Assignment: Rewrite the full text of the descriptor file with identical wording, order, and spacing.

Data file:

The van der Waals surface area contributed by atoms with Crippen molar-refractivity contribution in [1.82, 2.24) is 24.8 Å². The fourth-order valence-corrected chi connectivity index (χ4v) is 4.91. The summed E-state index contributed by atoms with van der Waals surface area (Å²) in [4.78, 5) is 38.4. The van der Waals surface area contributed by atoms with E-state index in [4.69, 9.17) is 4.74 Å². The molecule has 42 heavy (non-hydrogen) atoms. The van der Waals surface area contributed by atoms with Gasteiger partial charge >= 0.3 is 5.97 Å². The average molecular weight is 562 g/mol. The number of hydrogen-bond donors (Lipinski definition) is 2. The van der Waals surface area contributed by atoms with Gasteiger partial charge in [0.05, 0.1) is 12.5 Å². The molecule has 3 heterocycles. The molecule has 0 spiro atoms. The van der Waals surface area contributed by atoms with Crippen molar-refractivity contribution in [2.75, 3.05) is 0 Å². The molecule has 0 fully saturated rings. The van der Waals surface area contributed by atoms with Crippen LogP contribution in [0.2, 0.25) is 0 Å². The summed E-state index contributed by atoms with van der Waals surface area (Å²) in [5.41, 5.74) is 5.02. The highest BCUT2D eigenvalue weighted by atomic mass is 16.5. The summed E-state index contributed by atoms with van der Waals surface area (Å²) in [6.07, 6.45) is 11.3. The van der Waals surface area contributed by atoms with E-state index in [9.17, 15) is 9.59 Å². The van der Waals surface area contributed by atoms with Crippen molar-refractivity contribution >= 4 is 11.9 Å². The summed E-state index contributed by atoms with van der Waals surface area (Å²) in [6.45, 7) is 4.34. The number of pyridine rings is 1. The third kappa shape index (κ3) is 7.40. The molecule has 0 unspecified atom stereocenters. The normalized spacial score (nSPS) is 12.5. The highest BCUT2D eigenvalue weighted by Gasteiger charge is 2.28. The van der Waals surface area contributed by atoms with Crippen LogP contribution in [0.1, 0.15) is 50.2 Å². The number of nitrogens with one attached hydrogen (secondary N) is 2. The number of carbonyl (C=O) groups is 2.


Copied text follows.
The van der Waals surface area contributed by atoms with Crippen molar-refractivity contribution in [1.82, 2.24) is 24.8 Å². The fourth-order valence-corrected chi connectivity index (χ4v) is 4.91. The summed E-state index contributed by atoms with van der Waals surface area (Å²) in [4.78, 5) is 38.4. The van der Waals surface area contributed by atoms with E-state index in [4.69, 9.17) is 4.74 Å². The molecule has 42 heavy (non-hydrogen) atoms. The van der Waals surface area contributed by atoms with Gasteiger partial charge >= 0.3 is 5.97 Å². The average molecular weight is 562 g/mol. The number of hydrogen-bond donors (Lipinski definition) is 2. The van der Waals surface area contributed by atoms with Gasteiger partial charge in [0.05, 0.1) is 12.5 Å². The molecule has 3 heterocycles. The molecule has 0 spiro atoms. The van der Waals surface area contributed by atoms with Crippen molar-refractivity contribution in [2.75, 3.05) is 0 Å². The molecule has 0 fully saturated rings. The van der Waals surface area contributed by atoms with Crippen LogP contribution in [0.2, 0.25) is 0 Å². The summed E-state index contributed by atoms with van der Waals surface area (Å²) in [5.41, 5.74) is 5.02. The highest BCUT2D eigenvalue weighted by atomic mass is 16.5. The summed E-state index contributed by atoms with van der Waals surface area (Å²) in [6.07, 6.45) is 11.3. The van der Waals surface area contributed by atoms with E-state index in [9.17, 15) is 9.59 Å². The van der Waals surface area contributed by atoms with Crippen molar-refractivity contribution >= 4 is 11.9 Å². The summed E-state index contributed by atoms with van der Waals surface area (Å²) in [6.45, 7) is 4.34. The number of pyridine rings is 1. The third kappa shape index (κ3) is 7.40. The molecule has 0 unspecified atom stereocenters. The normalized spacial score (nSPS) is 12.5. The highest BCUT2D eigenvalue weighted by Gasteiger charge is 2.28. The van der Waals surface area contributed by atoms with Crippen LogP contribution in [0.1, 0.15) is 50.2 Å². The number of nitrogens with one attached hydrogen (secondary N) is 2. The number of carbonyl (C=O) groups is 2.